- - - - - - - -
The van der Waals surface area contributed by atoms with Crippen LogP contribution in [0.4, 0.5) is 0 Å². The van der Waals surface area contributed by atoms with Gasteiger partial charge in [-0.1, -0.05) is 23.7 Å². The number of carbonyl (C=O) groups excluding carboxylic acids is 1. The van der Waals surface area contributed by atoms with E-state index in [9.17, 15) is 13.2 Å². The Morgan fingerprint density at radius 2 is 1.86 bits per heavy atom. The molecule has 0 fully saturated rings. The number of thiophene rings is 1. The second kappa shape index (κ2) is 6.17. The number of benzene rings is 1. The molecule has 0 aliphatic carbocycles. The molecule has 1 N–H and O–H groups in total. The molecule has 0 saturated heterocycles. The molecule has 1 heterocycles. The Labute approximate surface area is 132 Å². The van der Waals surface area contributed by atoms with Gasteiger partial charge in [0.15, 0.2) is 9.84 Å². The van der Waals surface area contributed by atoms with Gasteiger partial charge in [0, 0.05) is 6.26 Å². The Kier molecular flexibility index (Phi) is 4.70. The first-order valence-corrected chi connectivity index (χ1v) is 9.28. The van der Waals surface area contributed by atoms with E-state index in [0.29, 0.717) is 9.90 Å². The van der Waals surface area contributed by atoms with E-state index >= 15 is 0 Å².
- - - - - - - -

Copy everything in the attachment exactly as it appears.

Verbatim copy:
The van der Waals surface area contributed by atoms with Crippen LogP contribution in [0.4, 0.5) is 0 Å². The van der Waals surface area contributed by atoms with Gasteiger partial charge in [-0.1, -0.05) is 23.7 Å². The number of carbonyl (C=O) groups excluding carboxylic acids is 1. The van der Waals surface area contributed by atoms with E-state index in [9.17, 15) is 13.2 Å². The Morgan fingerprint density at radius 2 is 1.86 bits per heavy atom. The molecule has 0 fully saturated rings. The number of thiophene rings is 1. The second kappa shape index (κ2) is 6.17. The number of benzene rings is 1. The molecule has 0 aliphatic carbocycles. The molecule has 1 N–H and O–H groups in total. The molecule has 0 saturated heterocycles. The molecule has 1 heterocycles. The Labute approximate surface area is 132 Å². The van der Waals surface area contributed by atoms with Gasteiger partial charge in [0.15, 0.2) is 9.84 Å². The van der Waals surface area contributed by atoms with Gasteiger partial charge in [0, 0.05) is 6.26 Å². The Kier molecular flexibility index (Phi) is 4.70. The first-order valence-corrected chi connectivity index (χ1v) is 9.28. The van der Waals surface area contributed by atoms with E-state index in [0.29, 0.717) is 9.90 Å². The van der Waals surface area contributed by atoms with E-state index >= 15 is 0 Å².